The Tech Skills Prospective Employers Look for In New Candidates


Applying for a new job is overwhelming and terrifying, and those are also the reasons it’s so exciting. Change always comes with its fair share of fear. Nothing new and exciting can happen unless you’re willing to step outside your comfort zone, and that’s why you need to learn to embrace technology. Chances are good if you’re a young millennial, that’s not a problem for you. If you’re a bit older, however, technology isn’t second nature. You didn’t grow up with it, it wasn’t something you needed to learn before you got your first job, and you’re still not sure how to work the Facebook. All jokes aside, employers are looking for very specific tech skills in new hires, and you want to update your tech knowledge with these skills.

A Desire to Learn

If there is one thing a prospective new employer wants to see a potential hire with at a job interview, it’s the desire to learn. You don’t need to be a genius who already knows everything when you apply for a job. You should be knowledgeable about the company and the way it works, and you should have knowledge of their information systems. However, you should also express a desire to learn more about the tech side of things within the company to make your own job easier and to better benefit the employer. Know-it-alls need not apply.

Eloquent Email Abilities

You thought you simply needed to know how to recognize tech abbreviations and turn on your computer, but it turns out you need to have the ability to send a professional and eloquent email. Most employers require their employees send emails to customers and clients as well as internally, and no one is hiring anyone who can’t tell the difference between an email and a text message.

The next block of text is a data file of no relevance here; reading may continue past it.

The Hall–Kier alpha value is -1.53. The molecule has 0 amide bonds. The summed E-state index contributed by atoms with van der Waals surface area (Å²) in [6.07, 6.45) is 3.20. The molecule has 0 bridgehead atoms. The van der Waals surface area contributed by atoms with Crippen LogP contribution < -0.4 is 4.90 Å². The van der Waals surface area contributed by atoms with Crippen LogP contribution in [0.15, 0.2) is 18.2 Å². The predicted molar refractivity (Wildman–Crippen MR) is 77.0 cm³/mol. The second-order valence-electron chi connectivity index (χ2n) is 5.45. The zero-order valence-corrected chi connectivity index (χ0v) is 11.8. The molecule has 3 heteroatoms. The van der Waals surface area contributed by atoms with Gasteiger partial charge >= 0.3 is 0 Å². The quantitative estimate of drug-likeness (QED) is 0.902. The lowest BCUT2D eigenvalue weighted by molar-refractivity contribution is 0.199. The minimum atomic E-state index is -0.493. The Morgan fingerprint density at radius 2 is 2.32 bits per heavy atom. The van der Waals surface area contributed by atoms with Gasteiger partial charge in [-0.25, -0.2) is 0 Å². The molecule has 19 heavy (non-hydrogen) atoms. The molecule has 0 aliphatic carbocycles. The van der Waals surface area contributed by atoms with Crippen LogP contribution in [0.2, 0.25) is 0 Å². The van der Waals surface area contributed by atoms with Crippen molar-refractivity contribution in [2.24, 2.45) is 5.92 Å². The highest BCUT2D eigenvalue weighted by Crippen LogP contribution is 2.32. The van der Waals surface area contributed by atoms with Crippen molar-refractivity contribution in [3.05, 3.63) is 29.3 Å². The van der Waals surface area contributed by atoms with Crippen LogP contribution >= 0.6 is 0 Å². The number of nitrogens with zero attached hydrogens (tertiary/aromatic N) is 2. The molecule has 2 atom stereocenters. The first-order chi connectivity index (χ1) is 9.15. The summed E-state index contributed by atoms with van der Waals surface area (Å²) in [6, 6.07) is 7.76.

If you don’t think your prospective employer is reading your job application online and any emails you send to see if you bothered to proofread, if you have basic grammar skills, and you sound professional, you’re mistaken. It might not be a big tech skill, but it’s one you could lose a job over.

Processing and Database Knowledge

If you want to impress a prospective employer, ask them if they are still using a central processing unit or if they’ve upgraded to a graphics processing unit, and know what you’re talking about before you ask. One of the best tech skills you can have is in-depth knowledge of the different processing units whether it’s a CPU or a GPU database. When you share this knowledge, it tells employers you know more than just the basics surrounding technology. It also shows you keep up with the latest in tech news and support, and knowing how the game is changing is always important in a job interview.

Basic Tech Vocabulary

You might not realize this but your potential employer could ask you some serious questions about tech knowledge, and you might not pass this subconscious test if you don’t know basic tech terms. If your potential new employer asks you if you’re familiar with social media engagement and you tell them you appreciate people announcing their engagement via social media, you’re not getting the job. Basic tech terms are imperative in any industry. You should know about curated content, flash drives, USB ports, engagement, pixels per inch, resolution, uploads, downloads, and more. Basic tech vocabulary is easier than you realize to learn, and you probably know more than you think.

Tech can be taught, which is why more employers are looking for people who know basic tech skills as well as have the ability and desire to learn and to collaborate with others. You might not know all there is to know about tech if that’s not your industry, but the basics will get you a lot further than you imagine.


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